They work out so well. Like the one to fix potholes in my area’s roads rather than having the highway department employees do it themselves and do it right, as they used to when I spent a summer working for the highway department back in the days of bench seats and no seatbelts:
Siddiqi said he knew motion would quickly break apart any patch poured over it and told as much to a manager. The debris needed to be cut out to make way for a clean, lasting fix, but that was never done while he was there, he said. Instead, Siddiqi ended up patching the hole seven or eight times in six months, he recalled.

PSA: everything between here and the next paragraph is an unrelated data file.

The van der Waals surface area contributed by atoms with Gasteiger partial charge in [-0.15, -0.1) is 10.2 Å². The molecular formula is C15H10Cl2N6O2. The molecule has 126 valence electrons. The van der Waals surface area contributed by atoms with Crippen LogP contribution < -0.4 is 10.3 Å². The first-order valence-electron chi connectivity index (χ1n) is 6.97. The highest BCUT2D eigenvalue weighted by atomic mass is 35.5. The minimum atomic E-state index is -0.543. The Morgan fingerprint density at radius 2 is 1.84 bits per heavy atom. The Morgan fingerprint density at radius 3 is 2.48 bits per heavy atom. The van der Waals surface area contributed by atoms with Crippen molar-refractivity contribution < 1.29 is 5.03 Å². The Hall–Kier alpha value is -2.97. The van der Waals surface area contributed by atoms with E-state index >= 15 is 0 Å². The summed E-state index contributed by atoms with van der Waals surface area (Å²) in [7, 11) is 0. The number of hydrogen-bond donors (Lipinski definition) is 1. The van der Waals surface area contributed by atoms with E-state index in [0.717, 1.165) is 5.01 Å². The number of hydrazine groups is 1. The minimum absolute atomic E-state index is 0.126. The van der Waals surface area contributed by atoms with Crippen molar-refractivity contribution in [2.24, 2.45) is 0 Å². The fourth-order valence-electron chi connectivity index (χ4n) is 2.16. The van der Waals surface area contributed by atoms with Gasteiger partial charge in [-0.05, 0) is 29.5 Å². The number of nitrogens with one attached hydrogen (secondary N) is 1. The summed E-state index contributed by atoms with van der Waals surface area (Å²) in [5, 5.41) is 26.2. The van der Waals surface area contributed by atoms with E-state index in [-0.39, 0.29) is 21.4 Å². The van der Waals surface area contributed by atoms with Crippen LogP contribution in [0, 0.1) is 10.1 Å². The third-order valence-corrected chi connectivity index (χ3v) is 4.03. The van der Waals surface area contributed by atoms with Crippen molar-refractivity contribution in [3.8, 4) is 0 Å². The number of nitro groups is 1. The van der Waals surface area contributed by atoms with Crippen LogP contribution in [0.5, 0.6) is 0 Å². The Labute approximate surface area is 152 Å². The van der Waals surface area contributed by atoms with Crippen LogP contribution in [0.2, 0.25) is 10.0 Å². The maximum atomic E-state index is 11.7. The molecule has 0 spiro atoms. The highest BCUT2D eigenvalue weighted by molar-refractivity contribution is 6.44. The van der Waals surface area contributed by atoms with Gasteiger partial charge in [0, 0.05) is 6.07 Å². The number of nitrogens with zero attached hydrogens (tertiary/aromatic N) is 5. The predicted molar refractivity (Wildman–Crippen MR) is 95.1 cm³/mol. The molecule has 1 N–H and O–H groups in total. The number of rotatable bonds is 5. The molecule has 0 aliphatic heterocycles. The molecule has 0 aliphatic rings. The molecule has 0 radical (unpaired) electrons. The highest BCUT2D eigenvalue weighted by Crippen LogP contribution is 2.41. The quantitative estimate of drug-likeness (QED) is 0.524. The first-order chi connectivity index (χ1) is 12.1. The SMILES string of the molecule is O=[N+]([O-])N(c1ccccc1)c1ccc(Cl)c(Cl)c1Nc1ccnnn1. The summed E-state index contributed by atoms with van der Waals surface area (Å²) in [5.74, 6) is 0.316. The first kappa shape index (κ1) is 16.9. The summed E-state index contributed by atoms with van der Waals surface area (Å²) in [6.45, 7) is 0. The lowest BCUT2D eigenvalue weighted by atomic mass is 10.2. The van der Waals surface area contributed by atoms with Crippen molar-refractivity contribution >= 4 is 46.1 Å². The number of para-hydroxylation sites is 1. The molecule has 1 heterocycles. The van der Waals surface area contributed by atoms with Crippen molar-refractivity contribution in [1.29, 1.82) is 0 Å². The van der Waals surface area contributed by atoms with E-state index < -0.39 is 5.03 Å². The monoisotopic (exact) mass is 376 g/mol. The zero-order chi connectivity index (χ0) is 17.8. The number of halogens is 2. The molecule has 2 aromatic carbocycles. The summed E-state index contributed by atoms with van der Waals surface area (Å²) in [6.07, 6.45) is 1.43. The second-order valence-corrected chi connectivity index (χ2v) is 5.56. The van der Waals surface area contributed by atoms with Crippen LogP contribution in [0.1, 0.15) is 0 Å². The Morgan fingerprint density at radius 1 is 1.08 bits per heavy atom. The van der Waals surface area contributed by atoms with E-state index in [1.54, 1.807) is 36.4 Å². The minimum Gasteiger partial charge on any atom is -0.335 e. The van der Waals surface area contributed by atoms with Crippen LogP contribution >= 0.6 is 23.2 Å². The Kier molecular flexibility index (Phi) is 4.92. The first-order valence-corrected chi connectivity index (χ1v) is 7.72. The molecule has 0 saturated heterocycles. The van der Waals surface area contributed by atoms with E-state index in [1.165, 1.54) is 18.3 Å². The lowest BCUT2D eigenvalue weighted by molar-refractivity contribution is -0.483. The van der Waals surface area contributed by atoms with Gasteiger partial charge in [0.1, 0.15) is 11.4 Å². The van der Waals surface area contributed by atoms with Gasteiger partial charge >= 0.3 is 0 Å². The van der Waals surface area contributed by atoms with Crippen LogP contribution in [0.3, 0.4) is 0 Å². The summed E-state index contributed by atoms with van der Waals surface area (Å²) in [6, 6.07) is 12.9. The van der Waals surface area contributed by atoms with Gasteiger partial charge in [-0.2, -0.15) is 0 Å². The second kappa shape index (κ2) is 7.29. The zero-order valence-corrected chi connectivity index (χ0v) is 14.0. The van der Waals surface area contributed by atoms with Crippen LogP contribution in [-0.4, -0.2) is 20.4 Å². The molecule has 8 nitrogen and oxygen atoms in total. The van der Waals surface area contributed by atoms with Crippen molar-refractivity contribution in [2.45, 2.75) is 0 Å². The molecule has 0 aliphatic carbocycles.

“It’s more about filling holes than trying to fill them properly,” Siddiqi said about what he witnessed while working for TME from early 2009 to June 2011.
Two other former employees and one still with the company gave similar accounts of the time they spent maintaining the interstates in South Hampton Roads for TME. They described an operation that often cut corners to save money and relied on aging equipment that frequently broke down.
Much more privatization wonderfulness at the link.